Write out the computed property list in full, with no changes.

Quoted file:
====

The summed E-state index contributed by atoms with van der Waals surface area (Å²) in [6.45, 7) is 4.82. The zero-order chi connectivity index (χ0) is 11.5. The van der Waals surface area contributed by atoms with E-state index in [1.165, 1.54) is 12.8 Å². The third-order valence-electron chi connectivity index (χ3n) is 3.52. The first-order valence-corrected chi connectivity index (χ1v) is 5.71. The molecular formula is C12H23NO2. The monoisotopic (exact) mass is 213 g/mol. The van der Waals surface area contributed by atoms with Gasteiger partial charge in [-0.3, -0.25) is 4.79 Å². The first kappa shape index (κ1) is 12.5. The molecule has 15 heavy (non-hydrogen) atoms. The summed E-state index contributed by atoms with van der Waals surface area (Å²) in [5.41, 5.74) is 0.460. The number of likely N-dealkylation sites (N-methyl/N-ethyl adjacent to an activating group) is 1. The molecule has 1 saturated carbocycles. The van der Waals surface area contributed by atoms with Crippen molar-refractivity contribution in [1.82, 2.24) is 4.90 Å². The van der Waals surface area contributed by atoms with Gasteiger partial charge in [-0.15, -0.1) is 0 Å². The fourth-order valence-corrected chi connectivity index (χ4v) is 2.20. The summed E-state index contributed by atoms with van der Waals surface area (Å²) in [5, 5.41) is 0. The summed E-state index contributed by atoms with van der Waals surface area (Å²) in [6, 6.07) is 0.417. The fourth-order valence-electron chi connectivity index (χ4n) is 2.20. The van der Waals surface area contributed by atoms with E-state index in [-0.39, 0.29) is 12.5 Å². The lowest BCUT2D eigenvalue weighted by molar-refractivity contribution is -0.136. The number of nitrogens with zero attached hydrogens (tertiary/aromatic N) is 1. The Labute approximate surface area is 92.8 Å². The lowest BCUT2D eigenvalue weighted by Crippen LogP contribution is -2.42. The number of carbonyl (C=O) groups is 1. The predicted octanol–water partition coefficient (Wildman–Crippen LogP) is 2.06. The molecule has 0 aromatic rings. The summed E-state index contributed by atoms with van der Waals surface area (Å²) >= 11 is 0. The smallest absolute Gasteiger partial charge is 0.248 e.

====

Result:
The summed E-state index contributed by atoms with van der Waals surface area (Å²) in [6.45, 7) is 4.82. The zero-order chi connectivity index (χ0) is 11.5. The van der Waals surface area contributed by atoms with E-state index in [1.165, 1.54) is 12.8 Å². The third-order valence-electron chi connectivity index (χ3n) is 3.52. The first-order valence-corrected chi connectivity index (χ1v) is 5.71. The molecular formula is C12H23NO2. The monoisotopic (exact) mass is 213 g/mol. The van der Waals surface area contributed by atoms with Gasteiger partial charge in [-0.3, -0.25) is 4.79 Å². The first kappa shape index (κ1) is 12.5. The molecule has 15 heavy (non-hydrogen) atoms. The summed E-state index contributed by atoms with van der Waals surface area (Å²) in [5.41, 5.74) is 0.460. The number of likely N-dealkylation sites (N-methyl/N-ethyl adjacent to an activating group) is 1. The molecule has 1 saturated carbocycles. The van der Waals surface area contributed by atoms with Crippen molar-refractivity contribution in [1.82, 2.24) is 4.90 Å². The van der Waals surface area contributed by atoms with Gasteiger partial charge in [-0.15, -0.1) is 0 Å². The fourth-order valence-corrected chi connectivity index (χ4v) is 2.20. The summed E-state index contributed by atoms with van der Waals surface area (Å²) in [5, 5.41) is 0. The summed E-state index contributed by atoms with van der Waals surface area (Å²) in [6, 6.07) is 0.417. The fourth-order valence-electron chi connectivity index (χ4n) is 2.20. The van der Waals surface area contributed by atoms with E-state index in [-0.39, 0.29) is 12.5 Å². The lowest BCUT2D eigenvalue weighted by molar-refractivity contribution is -0.136. The number of nitrogens with zero attached hydrogens (tertiary/aromatic N) is 1. The Labute approximate surface area is 92.8 Å². The lowest BCUT2D eigenvalue weighted by Crippen LogP contribution is -2.42. The number of carbonyl (C=O) groups is 1. The predicted octanol–water partition coefficient (Wildman–Crippen LogP) is 2.06. The molecule has 0 aromatic rings. The summed E-state index contributed by atoms with van der Waals surface area (Å²) >= 11 is 0. The smallest absolute Gasteiger partial charge is 0.248 e.